what if all the kids stayed home from school and went outside to play instead what if we put down our phones and used our hands to make a meal a tool a basket what if we stopped using plastic what if everybody took a nap what if we lived in one big house together and no one felt the sting of lack we'd sit together in the evening throwing bones we'd say poems and sing and pass the jug and dance once upon a time we knew what we were doing our gods had faces and were our masters not other men. now we spit in invective in our masks distrustful, withholding--but what if we went back who knows the way speak up if you remember a story we once told about the stars.
come for supper my dad says, he's grilling I say we're supposed to stay inside you're not sick he tells me and neither am I, come have a burger some fries, some laughs, let's roll our eyes -- and maybe he's right there's nothing to fear, his generation invented rebellion, invented barefoot invented protest signs gave their middle fingers to the old man in the white house and the sky -- where is your spirit he asks without asking I feel the disappointment like feathers in my lungs, the itch before a coughing spell -- how can it be he raised me to obey some faceless They there were no bathrooms at Woodstock and everyone was high they lived into a legend braided hope and daisies in their hair and how I wish the world they made was made to last and only doctors wore the masks E. D. Watson
All praise the lepers,
praise the boars
praise mud and dust and filth,
the flies, metal buildings
with metal doors.
Praise the needle in your arm
the scars, your body broken, maimed.
God bless you in your hospital bed
purple yellow pale, drooling
crying out, wounds weeping
pinkish stuff, God bless
your bad breath, for you are breathing
and God is here, God is not
all rainbow ponies and kitten fluff,
God is the dark blood in your veins
that flows and flows and never
sees the light of day
until it does. Hallelujah,
praise Them, god of darkness
god of light, locked in an embrace
that looks like mortal combat
but is in fact every kind of love.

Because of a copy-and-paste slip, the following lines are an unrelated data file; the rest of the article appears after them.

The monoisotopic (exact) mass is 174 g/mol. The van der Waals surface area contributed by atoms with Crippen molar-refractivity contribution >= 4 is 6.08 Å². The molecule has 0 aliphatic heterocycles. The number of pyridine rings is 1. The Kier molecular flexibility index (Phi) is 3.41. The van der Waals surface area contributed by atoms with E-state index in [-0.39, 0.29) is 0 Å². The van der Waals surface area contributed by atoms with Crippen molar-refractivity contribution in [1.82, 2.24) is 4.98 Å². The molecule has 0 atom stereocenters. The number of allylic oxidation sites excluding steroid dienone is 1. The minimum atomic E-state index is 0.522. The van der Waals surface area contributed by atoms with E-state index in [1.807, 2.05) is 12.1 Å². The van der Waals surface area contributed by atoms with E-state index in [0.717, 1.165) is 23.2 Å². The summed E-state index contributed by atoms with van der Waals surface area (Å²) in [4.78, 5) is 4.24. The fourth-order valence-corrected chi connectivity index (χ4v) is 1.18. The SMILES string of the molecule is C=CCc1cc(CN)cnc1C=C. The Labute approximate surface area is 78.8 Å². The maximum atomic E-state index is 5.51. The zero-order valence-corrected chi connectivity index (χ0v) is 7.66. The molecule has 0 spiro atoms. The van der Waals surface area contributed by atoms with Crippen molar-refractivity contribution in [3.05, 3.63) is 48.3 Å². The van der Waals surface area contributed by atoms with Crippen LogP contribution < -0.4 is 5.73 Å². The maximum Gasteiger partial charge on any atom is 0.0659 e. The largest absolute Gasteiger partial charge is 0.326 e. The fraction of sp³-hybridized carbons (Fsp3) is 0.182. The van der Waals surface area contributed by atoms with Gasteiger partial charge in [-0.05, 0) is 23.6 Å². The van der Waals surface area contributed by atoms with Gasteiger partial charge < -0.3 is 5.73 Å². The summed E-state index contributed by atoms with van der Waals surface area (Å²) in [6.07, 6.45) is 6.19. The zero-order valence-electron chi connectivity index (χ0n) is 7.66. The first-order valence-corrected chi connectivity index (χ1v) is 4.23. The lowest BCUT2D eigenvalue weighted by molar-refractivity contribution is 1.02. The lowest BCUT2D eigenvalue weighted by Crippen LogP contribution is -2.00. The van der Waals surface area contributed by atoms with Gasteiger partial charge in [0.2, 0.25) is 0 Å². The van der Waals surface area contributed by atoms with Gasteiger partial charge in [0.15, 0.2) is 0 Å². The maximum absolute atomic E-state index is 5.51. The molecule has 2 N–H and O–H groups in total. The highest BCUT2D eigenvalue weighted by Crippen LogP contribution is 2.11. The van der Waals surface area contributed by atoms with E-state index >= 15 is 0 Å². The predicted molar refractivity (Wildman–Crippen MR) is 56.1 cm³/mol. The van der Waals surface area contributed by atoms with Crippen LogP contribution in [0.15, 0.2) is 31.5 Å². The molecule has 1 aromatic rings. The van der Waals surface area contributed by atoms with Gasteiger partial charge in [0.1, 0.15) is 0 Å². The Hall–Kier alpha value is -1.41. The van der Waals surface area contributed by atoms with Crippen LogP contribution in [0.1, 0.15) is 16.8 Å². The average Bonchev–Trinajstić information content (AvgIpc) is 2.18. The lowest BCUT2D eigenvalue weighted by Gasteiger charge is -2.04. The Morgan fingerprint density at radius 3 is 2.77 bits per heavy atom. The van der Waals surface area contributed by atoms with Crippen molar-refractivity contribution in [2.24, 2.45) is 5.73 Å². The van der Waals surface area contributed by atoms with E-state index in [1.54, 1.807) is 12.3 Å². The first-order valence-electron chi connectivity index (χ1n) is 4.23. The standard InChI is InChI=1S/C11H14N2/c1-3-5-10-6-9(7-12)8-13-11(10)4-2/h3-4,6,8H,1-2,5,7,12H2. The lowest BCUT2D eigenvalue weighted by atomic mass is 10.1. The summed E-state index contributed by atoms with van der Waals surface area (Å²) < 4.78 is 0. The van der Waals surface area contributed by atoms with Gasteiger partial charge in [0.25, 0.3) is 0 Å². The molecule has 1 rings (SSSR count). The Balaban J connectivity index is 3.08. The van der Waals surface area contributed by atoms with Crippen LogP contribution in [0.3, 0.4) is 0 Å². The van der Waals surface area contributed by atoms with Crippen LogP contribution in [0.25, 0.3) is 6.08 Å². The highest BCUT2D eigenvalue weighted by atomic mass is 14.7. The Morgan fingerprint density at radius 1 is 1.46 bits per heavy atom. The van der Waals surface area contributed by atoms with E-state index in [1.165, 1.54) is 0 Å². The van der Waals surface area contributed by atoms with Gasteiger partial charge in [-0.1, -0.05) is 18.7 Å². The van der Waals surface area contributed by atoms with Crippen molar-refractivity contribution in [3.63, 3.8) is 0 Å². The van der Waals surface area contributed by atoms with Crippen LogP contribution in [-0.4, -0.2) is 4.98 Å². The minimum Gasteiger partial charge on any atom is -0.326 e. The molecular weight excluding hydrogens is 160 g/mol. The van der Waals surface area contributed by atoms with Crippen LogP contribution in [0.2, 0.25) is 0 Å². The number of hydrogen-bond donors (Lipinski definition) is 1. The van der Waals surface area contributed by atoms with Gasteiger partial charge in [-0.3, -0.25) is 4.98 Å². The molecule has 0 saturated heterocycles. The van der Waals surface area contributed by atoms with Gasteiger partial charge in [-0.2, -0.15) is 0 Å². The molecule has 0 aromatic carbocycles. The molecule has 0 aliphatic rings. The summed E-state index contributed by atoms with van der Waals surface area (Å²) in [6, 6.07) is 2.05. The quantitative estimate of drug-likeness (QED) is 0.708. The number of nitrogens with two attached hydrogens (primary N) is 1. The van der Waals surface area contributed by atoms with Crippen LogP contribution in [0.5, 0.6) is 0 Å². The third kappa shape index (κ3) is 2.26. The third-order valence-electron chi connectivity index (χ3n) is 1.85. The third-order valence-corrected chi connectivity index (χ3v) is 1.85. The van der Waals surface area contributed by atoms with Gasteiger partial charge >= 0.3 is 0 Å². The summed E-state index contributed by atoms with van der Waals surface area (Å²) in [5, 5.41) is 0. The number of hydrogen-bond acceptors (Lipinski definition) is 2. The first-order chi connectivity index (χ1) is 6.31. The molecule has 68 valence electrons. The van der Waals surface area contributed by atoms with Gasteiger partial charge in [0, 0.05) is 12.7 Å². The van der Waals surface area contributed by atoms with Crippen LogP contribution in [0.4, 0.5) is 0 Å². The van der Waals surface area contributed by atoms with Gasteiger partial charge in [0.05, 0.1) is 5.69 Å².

Well, it’s Advent, beginning of another liturgical year, and the end of my so-called “woodshed year.” I published nothing save for a poem sent out ages ago and forgotten. Instead, I spent the year huddled with a notebook, writing everything by hand, trying to write from my body. Trying to let go of grad school, searching for a new way of writing and speaking, a way that is earthier and more honest, more feminine perhaps.
Did I find it? I don’t know. I think I might be on its trail, though. For so much of the year I was laid up with an inexplicable knee injury, followed by a cancer scare. I suffered choking anxiety and severe depression. It seemed like nothing was happening. Certainly nothing good.
But through it all, I wrote. Mostly, what I wrote were prayers, because I was desperate AF. I re-read the Biblical psalms and the prophets. I began to think of poetry and prayer as made of the same stuff, and imagined the words curling up to God like incense smoke, or chanted like incantations.
I read Betty Friedan and Ram Dass and The Argonauts. I spent a lot of time grappling with the concept of gender. I lifted God’s beard from his face.
And then I tore it off.
Still, it seemed like nothing was happening. From the outside, it just looked like I was sitting in a chair, crying a lot. I skipped church most Sundays because I just couldn’t stand there crossing myself and exchanging the peace when I had no peace to exchange.
But looking back, I can see things were shifting. I’ve been accepted to study with John Fox at the Institute of Poetic Medicine starting January 2020. I’ve written hundreds of poems, lots of them crappy but some of them good. And I’ve been named the inaugural Poet in Residence for St. Mark’s. All small things in the grand scheme, but movement nevertheless. I can sense a shift in the trajectory of my writing, and possibly my life.